Function and Form

by DanWolgemuth on April 25, 2008

For several years I frequented the Tower Thistle Hotel in London. The proximity of the hotel made it very convenient for regular business meetings. The property is situated on the Thames River beside the Tower Bridge. Without exception I found myself spellbound as I walked into the hotel. The elegance and beauty of the bridge captured me, regardless of the weightiness of the business agenda.

The uniqueness of the Tower Bridge is best defined as the perfection of form and function coming together. The breathtaking visual appeal provides a compelling invitation to come, while the engineering, the stone and the steel provide a worthy platform for use. This is not a static landmark but rather a dynamic, heavily utilized transportation corridor.

This complete picture, the power of form and function dancing in complimentary harmony, provides a snapshot of the syllabus that I believe Jesus was using in His teaching in the Sermon on the Mount. The very first words of His discourse in Matthew 5:3-11 center on the finesse that exists between beauty and power. Strength and comfort come together to provide a bond that Christians are wise to understand.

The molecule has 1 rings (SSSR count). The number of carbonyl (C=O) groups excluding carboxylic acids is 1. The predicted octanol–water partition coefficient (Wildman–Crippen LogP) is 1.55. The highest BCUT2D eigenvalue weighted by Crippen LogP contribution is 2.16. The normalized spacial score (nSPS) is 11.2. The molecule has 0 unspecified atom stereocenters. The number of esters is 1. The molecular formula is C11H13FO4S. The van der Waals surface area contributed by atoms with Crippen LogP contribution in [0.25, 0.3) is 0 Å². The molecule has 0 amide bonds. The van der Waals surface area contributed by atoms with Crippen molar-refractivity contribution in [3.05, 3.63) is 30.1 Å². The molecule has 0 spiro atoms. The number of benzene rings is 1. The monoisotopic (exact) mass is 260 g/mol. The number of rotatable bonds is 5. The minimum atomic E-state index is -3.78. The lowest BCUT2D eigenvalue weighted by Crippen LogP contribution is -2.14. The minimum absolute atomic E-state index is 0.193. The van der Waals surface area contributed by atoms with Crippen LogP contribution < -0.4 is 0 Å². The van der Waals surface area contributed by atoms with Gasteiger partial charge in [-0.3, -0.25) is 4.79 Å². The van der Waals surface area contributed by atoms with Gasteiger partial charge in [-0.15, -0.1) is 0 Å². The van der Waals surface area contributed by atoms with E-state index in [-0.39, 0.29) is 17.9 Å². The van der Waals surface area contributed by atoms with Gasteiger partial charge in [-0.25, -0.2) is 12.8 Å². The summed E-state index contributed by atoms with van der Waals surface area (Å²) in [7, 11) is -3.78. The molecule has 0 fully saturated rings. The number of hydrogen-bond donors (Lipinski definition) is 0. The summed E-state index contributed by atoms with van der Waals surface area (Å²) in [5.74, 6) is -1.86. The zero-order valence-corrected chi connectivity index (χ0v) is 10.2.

Humility, mercy, brokenness and peacemaking embrace righteousness, holiness, courage and zeal. It is a beautiful, invitational message that accommodates the rush-hour traffic of real life. To miss the balance is to shortcut the message. Too much “form”and we provide the

“appearance of godliness, but denying it’s power.” (2 Timothy 3:5)

Too much function and we provide a thoroughfare without traffic.

It is the compelling love of Jesus that enables us to be ambassadors for Christ, as God makes His appeal through us. (2 Corinthians 5:14, 20)

The authentic message of Jesus is attractive, just as it is strong and sure.

Legalism and liberalism are not in the design of this bridge. It is engineered by the love of God and constructed with the sacrificial steel of Jesus’ blood. Yes, form and function dance together. They provide a beautiful pathway that will stand against all enemies. It is a narrow pathway, but it is sure and lined with hope.

This is the substance of what Jonathan Edwards called the “diverse excellencies” of God. It is rich, beautiful, and useful. It invites as it accomplishes.

Truth with compassion. Love without compromise.

Form embracing function. A bridge of beauty that sustains the traffic.

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